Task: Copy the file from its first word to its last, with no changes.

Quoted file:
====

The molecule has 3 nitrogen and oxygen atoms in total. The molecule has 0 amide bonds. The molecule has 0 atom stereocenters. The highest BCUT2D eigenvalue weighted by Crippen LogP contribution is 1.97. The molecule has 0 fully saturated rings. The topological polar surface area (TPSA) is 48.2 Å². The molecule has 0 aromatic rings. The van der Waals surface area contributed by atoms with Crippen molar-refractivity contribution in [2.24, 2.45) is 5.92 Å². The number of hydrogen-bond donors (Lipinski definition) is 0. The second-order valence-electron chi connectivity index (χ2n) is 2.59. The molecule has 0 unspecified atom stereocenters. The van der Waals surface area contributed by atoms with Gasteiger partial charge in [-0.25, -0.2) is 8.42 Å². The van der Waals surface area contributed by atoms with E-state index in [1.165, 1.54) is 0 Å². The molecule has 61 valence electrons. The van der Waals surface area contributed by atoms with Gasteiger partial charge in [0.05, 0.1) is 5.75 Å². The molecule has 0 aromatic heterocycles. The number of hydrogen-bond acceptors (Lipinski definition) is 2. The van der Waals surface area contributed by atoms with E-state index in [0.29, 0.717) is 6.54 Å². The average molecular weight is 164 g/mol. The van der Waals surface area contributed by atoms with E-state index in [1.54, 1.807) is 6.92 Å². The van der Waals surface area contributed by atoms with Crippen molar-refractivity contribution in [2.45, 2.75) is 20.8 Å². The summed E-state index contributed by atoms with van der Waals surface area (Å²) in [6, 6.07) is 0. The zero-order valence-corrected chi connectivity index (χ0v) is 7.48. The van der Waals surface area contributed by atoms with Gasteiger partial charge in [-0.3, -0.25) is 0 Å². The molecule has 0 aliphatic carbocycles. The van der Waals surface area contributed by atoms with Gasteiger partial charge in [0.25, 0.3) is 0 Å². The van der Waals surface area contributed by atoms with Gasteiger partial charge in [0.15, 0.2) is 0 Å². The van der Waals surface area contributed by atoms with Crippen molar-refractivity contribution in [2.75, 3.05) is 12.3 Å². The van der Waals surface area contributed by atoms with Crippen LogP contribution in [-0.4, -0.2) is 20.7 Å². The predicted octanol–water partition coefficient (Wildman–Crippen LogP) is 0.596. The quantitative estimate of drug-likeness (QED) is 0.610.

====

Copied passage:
The molecule has 3 nitrogen and oxygen atoms in total. The molecule has 0 amide bonds. The molecule has 0 atom stereocenters. The highest BCUT2D eigenvalue weighted by Crippen LogP contribution is 1.97. The molecule has 0 fully saturated rings. The topological polar surface area (TPSA) is 48.2 Å². The molecule has 0 aromatic rings. The van der Waals surface area contributed by atoms with Crippen molar-refractivity contribution in [2.24, 2.45) is 5.92 Å². The number of hydrogen-bond donors (Lipinski definition) is 0. The second-order valence-electron chi connectivity index (χ2n) is 2.59. The molecule has 0 unspecified atom stereocenters. The van der Waals surface area contributed by atoms with Gasteiger partial charge in [-0.25, -0.2) is 8.42 Å². The van der Waals surface area contributed by atoms with E-state index in [1.165, 1.54) is 0 Å². The molecule has 61 valence electrons. The van der Waals surface area contributed by atoms with Gasteiger partial charge in [0.05, 0.1) is 5.75 Å². The molecule has 0 aromatic heterocycles. The number of hydrogen-bond acceptors (Lipinski definition) is 2. The van der Waals surface area contributed by atoms with E-state index in [0.29, 0.717) is 6.54 Å². The average molecular weight is 164 g/mol. The van der Waals surface area contributed by atoms with E-state index in [1.54, 1.807) is 6.92 Å². The van der Waals surface area contributed by atoms with Crippen molar-refractivity contribution in [2.45, 2.75) is 20.8 Å². The summed E-state index contributed by atoms with van der Waals surface area (Å²) in [6, 6.07) is 0. The zero-order valence-corrected chi connectivity index (χ0v) is 7.48. The van der Waals surface area contributed by atoms with Gasteiger partial charge in [-0.3, -0.25) is 0 Å². The molecule has 0 aliphatic carbocycles. The van der Waals surface area contributed by atoms with Gasteiger partial charge in [0.25, 0.3) is 0 Å². The van der Waals surface area contributed by atoms with Gasteiger partial charge in [0.15, 0.2) is 0 Å². The van der Waals surface area contributed by atoms with Crippen molar-refractivity contribution in [2.75, 3.05) is 12.3 Å². The van der Waals surface area contributed by atoms with Crippen LogP contribution in [-0.4, -0.2) is 20.7 Å². The predicted octanol–water partition coefficient (Wildman–Crippen LogP) is 0.596. The quantitative estimate of drug-likeness (QED) is 0.610.